It’s time for some grammar now, don’t you agree? And since we’ve already started with nouns and declensions a couple of weeks ago, I think we should continue.
The case we’re going to discuss today is my least favorite. Why? Because on the surface, it seems deceptively easy. Almost too easy, in fact. Yet when you start looking at it up close, it’s anything but. Of course, in everyday speech we don’t stop to think, “oh gee, there’s a genitive in this sentence”. We just say what we need to say without paying much (or any) attention to the grammatical bits and pieces.
And yes, it’s time for the GENITIVE case today.
dopełniacz = genitive
You all know what the genitive case does in English. It shows that one noun is the possessor of another noun. And it also indicates various relationships other than who owns whom or what. In English, in it most basic form it’s done by the handy construction of “apostrophe plus s”. Like this one:
Actually, as several generations of Polish children know, it’s not Agata, but Ala, who has a cat. So let’s keep the tradition alive and add Ala to our examples:
That’s in English, stick an apostrophe and an “s” and your work is done. In Polish it’s not quite as simple, because to decline a noun you need to change its ending. In this example, our nouns are two lovely ladies named Agata and Ala.
So this is how it would look it Polish:
kot = cat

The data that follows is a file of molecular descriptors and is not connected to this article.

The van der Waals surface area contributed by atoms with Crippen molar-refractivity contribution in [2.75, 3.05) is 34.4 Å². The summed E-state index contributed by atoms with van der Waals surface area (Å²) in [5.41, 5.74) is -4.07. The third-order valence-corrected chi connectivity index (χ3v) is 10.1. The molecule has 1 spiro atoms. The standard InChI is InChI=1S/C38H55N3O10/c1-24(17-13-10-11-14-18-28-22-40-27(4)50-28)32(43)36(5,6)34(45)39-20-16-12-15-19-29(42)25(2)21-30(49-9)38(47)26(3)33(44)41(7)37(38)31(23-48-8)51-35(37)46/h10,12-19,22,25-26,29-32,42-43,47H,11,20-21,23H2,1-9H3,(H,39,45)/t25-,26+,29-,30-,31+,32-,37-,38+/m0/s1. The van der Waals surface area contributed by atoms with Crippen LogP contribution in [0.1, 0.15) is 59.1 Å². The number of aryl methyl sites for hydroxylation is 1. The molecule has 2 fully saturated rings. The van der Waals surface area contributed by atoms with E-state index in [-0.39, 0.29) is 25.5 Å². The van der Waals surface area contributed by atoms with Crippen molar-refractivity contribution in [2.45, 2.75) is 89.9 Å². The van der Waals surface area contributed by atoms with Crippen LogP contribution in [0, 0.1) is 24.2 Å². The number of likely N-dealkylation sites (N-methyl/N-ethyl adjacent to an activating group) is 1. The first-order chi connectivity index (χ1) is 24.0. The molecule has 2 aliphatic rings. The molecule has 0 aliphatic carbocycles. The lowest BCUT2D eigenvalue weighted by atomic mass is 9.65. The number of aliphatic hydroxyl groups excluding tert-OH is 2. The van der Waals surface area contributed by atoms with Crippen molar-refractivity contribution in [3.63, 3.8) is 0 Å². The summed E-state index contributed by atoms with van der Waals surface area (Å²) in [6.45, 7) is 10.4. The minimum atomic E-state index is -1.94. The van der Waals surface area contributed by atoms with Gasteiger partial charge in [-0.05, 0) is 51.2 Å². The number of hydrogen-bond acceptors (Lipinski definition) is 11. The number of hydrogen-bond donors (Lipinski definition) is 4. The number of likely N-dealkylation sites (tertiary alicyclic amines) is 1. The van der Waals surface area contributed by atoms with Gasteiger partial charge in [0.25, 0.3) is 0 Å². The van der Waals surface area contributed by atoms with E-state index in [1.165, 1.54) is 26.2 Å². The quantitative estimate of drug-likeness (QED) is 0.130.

And see what happened to the name “Agata“? It changed to “Agaty”. That “-y” ending signifies the fact that the cat belongs to Agata, and that Agata is in genitive.
The name “Ala” changed to its genitive form “Ali”.
How the ending changes depends on the gender of the noun in question (in our example, both ladies were feminine, naturally) and number.
Here’s a handy cheat-sheet.
- Feminine singular nouns take the ending –y or –i.
- Masculine singular nouns take the ending –u or –a. And very rarely, if a noun in the nominative case ends with an “a”, then in the genitive, it will get –y.
- Neuter singular nouns take the ending –a.
For now, why don’t we just stick to singular nouns? We still have a couple of things to discuss about this Polish dopełniacz. And for that we need to torture this poor cat and our ladies, Ala and Agata, again.
Now the cat has escaped and while it’s still missing, we can say that:
The girls don’t have a cat.
Now notice what happens to the cat in Polish:
Dziewczyny nie mają kota.
dziewczyny (plural noun, feminine, nominative case, sentence subject) = girls
nie = indicates negation, no, don’t and so on…
mają (3 person plural present tense form of the verb “mieć”) = have
But the word “kot” (singular noun, masculine, object) acquired a new ending –a.
Yep, you guessed correctly, the object of the sentence – our Polish cat is in genitive. Which means that genitive is also used when a verb affecting the object expresses negation.
There’s more to dopełniacz – altogether it has FIVE different functions in Polish, but I think we’ll stop here for today.
To be continued…